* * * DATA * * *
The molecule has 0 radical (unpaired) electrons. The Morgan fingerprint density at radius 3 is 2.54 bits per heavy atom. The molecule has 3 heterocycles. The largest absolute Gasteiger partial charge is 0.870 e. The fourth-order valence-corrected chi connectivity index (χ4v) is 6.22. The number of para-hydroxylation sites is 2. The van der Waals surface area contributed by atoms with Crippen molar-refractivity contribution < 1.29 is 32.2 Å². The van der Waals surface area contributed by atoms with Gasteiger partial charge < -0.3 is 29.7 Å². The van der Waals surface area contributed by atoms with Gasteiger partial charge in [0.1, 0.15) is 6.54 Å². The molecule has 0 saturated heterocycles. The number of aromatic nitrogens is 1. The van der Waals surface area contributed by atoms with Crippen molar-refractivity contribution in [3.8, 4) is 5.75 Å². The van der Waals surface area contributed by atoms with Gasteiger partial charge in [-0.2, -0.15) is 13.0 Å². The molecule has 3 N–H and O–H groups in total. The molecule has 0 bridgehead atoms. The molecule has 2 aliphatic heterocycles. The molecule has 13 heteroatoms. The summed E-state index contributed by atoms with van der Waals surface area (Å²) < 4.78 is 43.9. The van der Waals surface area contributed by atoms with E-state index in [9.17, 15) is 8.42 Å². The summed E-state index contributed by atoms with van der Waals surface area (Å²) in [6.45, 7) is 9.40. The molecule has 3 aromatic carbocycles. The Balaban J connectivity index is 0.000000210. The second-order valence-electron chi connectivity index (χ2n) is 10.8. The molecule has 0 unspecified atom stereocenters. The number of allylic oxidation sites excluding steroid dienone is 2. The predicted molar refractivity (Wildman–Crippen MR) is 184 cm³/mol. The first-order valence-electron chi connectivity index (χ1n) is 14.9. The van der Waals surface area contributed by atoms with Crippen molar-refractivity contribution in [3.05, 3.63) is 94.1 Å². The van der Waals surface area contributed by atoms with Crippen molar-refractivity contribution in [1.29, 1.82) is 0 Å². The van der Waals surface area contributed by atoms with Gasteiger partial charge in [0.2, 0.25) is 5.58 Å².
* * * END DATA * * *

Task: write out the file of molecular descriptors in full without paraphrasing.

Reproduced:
The molecule has 0 radical (unpaired) electrons. The Morgan fingerprint density at radius 3 is 2.54 bits per heavy atom. The molecule has 3 heterocycles. The largest absolute Gasteiger partial charge is 0.870 e. The fourth-order valence-corrected chi connectivity index (χ4v) is 6.22. The number of para-hydroxylation sites is 2. The van der Waals surface area contributed by atoms with Crippen molar-refractivity contribution < 1.29 is 32.2 Å². The van der Waals surface area contributed by atoms with Gasteiger partial charge < -0.3 is 29.7 Å². The van der Waals surface area contributed by atoms with Gasteiger partial charge in [0.1, 0.15) is 6.54 Å². The molecule has 0 saturated heterocycles. The number of aromatic nitrogens is 1. The van der Waals surface area contributed by atoms with Crippen molar-refractivity contribution in [3.8, 4) is 5.75 Å². The van der Waals surface area contributed by atoms with Gasteiger partial charge in [-0.2, -0.15) is 13.0 Å². The molecule has 3 N–H and O–H groups in total. The molecule has 0 bridgehead atoms. The molecule has 2 aliphatic heterocycles. The molecule has 13 heteroatoms. The summed E-state index contributed by atoms with van der Waals surface area (Å²) < 4.78 is 43.9. The van der Waals surface area contributed by atoms with E-state index in [9.17, 15) is 8.42 Å². The summed E-state index contributed by atoms with van der Waals surface area (Å²) in [6.45, 7) is 9.40. The molecule has 3 aromatic carbocycles. The Balaban J connectivity index is 0.000000210. The second-order valence-electron chi connectivity index (χ2n) is 10.8. The molecule has 0 unspecified atom stereocenters. The number of allylic oxidation sites excluding steroid dienone is 2. The predicted molar refractivity (Wildman–Crippen MR) is 184 cm³/mol. The first-order valence-electron chi connectivity index (χ1n) is 14.9. The van der Waals surface area contributed by atoms with Crippen molar-refractivity contribution in [3.05, 3.63) is 94.1 Å². The van der Waals surface area contributed by atoms with Crippen molar-refractivity contribution in [1.29, 1.82) is 0 Å². The van der Waals surface area contributed by atoms with Gasteiger partial charge in [0.2, 0.25) is 5.58 Å².